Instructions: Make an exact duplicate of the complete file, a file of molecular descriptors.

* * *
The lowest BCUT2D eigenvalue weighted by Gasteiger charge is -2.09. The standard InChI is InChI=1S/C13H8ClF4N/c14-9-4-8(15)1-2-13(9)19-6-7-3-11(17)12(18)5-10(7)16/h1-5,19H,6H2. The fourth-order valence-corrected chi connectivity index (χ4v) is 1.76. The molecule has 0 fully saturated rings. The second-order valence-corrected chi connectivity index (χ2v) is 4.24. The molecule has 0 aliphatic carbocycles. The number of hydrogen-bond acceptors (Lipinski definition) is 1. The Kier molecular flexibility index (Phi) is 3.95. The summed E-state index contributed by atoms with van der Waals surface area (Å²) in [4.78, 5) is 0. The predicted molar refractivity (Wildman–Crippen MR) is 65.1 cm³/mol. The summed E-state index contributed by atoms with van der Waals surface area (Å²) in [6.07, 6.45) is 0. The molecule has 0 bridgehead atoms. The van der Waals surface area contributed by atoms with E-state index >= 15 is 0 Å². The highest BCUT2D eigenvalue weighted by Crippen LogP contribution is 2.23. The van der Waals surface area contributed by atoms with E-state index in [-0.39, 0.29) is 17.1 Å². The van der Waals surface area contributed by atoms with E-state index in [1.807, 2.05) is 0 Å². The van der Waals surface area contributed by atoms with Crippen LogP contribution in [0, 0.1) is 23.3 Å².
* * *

The lowest BCUT2D eigenvalue weighted by Gasteiger charge is -2.09. The standard InChI is InChI=1S/C13H8ClF4N/c14-9-4-8(15)1-2-13(9)19-6-7-3-11(17)12(18)5-10(7)16/h1-5,19H,6H2. The fourth-order valence-corrected chi connectivity index (χ4v) is 1.76. The molecule has 0 fully saturated rings. The second-order valence-corrected chi connectivity index (χ2v) is 4.24. The molecule has 0 aliphatic carbocycles. The number of hydrogen-bond acceptors (Lipinski definition) is 1. The Kier molecular flexibility index (Phi) is 3.95. The summed E-state index contributed by atoms with van der Waals surface area (Å²) in [4.78, 5) is 0. The predicted molar refractivity (Wildman–Crippen MR) is 65.1 cm³/mol. The summed E-state index contributed by atoms with van der Waals surface area (Å²) in [6.07, 6.45) is 0. The molecule has 0 bridgehead atoms. The van der Waals surface area contributed by atoms with E-state index >= 15 is 0 Å². The highest BCUT2D eigenvalue weighted by Crippen LogP contribution is 2.23. The van der Waals surface area contributed by atoms with E-state index in [-0.39, 0.29) is 17.1 Å². The van der Waals surface area contributed by atoms with E-state index in [1.807, 2.05) is 0 Å². The van der Waals surface area contributed by atoms with Crippen LogP contribution in [0, 0.1) is 23.3 Å².